Needless to say, a book that challenges the modern biblical scholarship assumption of 'Q' is bound to be controversial and to create as much drama as one could expect from the field. But that is exactly what James Edwards does--without apology--when he argues in The Hebrew Gospel and the Development of the Synoptic Tradition, that 'Q' never existed and that the earliest Gospel is the Gospel of the Hebrews known only through brief Patristic quotations. Through these quotations, Edwards Argues, there is much to suggest the Gospel of the Hebrews, oriented primarily to Jewish readers came to be the primary source for The Gospel of Matthew. Consequently, Matthew must have preceded BOTH Mark and Luke.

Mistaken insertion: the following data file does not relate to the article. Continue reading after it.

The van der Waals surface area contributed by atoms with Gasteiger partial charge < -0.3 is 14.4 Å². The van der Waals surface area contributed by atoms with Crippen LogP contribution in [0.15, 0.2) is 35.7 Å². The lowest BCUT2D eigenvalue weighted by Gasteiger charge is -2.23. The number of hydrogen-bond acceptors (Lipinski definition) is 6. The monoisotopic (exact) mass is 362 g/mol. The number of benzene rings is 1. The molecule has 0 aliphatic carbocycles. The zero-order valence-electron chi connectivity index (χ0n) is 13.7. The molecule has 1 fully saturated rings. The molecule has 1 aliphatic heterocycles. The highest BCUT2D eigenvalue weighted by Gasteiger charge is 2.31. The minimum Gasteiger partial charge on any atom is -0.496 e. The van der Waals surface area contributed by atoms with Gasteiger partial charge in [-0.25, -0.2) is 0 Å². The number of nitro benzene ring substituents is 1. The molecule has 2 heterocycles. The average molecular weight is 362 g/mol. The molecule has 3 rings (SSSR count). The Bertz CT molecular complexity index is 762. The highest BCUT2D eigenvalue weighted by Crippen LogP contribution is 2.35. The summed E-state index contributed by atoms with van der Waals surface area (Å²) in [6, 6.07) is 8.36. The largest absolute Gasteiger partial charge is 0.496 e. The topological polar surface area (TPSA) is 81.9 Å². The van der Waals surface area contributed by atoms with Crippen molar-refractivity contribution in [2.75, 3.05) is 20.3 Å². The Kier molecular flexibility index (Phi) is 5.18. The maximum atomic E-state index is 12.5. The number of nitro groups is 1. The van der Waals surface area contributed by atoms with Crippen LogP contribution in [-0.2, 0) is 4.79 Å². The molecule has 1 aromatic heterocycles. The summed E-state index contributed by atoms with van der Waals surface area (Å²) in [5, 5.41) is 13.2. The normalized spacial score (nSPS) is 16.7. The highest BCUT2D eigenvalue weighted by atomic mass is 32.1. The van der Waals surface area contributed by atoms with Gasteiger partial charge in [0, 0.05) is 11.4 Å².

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Review 1 for The Hebrew Gospel & the Development of the Synoptic Tradition
Date:January 8, 2010
Jim Edwards just may have found the long lost Hebrew Gospel written by Matthew in the unique portions of the Gospel of Luke (Special Luke). With the unusually high number of Semitisms in Special Luke, Jim makes a compelling case that the Hebrew Gospel was probably one of the major sources used by Luke in writing his Gospel. In doing so, Jim Edwards may have destroyed the concept of Q and has definitely proven a better explanation of the synoptic gospels.